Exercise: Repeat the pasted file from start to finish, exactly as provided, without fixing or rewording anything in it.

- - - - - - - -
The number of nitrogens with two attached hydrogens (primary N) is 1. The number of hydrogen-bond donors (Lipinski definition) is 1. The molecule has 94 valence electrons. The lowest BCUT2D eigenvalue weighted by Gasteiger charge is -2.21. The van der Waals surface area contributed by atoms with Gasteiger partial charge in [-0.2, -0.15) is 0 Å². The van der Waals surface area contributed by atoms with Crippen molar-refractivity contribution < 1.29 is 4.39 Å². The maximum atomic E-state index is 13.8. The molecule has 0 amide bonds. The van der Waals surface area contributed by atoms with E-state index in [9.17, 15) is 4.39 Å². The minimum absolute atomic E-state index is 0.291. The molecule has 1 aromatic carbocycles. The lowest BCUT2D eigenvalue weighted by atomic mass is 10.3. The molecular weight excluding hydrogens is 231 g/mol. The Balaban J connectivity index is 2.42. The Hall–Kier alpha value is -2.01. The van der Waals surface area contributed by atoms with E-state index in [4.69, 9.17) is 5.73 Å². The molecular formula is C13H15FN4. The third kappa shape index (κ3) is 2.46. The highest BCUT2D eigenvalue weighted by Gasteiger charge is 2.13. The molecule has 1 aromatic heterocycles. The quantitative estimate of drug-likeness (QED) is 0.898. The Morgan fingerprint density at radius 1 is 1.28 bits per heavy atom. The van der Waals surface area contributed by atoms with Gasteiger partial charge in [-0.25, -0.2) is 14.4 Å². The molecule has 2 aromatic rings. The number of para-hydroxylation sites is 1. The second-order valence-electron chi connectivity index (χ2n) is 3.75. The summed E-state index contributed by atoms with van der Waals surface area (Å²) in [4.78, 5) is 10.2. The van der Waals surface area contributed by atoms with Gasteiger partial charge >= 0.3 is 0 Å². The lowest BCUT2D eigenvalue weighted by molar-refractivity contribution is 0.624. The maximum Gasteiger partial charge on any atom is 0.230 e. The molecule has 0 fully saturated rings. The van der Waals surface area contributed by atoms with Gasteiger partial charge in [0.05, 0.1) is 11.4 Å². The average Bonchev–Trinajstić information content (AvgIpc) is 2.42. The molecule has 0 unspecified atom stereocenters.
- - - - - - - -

The number of nitrogens with two attached hydrogens (primary N) is 1. The number of hydrogen-bond donors (Lipinski definition) is 1. The molecule has 94 valence electrons. The lowest BCUT2D eigenvalue weighted by Gasteiger charge is -2.21. The van der Waals surface area contributed by atoms with Gasteiger partial charge in [-0.2, -0.15) is 0 Å². The van der Waals surface area contributed by atoms with Crippen molar-refractivity contribution < 1.29 is 4.39 Å². The maximum atomic E-state index is 13.8. The molecule has 0 amide bonds. The van der Waals surface area contributed by atoms with E-state index in [9.17, 15) is 4.39 Å². The minimum absolute atomic E-state index is 0.291. The molecule has 1 aromatic carbocycles. The lowest BCUT2D eigenvalue weighted by atomic mass is 10.3. The molecular weight excluding hydrogens is 231 g/mol. The Balaban J connectivity index is 2.42. The Hall–Kier alpha value is -2.01. The van der Waals surface area contributed by atoms with E-state index in [4.69, 9.17) is 5.73 Å². The molecular formula is C13H15FN4. The third kappa shape index (κ3) is 2.46. The highest BCUT2D eigenvalue weighted by Gasteiger charge is 2.13. The molecule has 1 aromatic heterocycles. The quantitative estimate of drug-likeness (QED) is 0.898. The Morgan fingerprint density at radius 1 is 1.28 bits per heavy atom. The van der Waals surface area contributed by atoms with Gasteiger partial charge in [-0.25, -0.2) is 14.4 Å². The molecule has 2 aromatic rings. The number of para-hydroxylation sites is 1. The second-order valence-electron chi connectivity index (χ2n) is 3.75. The summed E-state index contributed by atoms with van der Waals surface area (Å²) in [4.78, 5) is 10.2. The van der Waals surface area contributed by atoms with Gasteiger partial charge >= 0.3 is 0 Å². The lowest BCUT2D eigenvalue weighted by molar-refractivity contribution is 0.624. The maximum Gasteiger partial charge on any atom is 0.230 e. The molecule has 0 fully saturated rings. The van der Waals surface area contributed by atoms with Gasteiger partial charge in [0.05, 0.1) is 11.4 Å². The average Bonchev–Trinajstić information content (AvgIpc) is 2.42. The molecule has 0 unspecified atom stereocenters.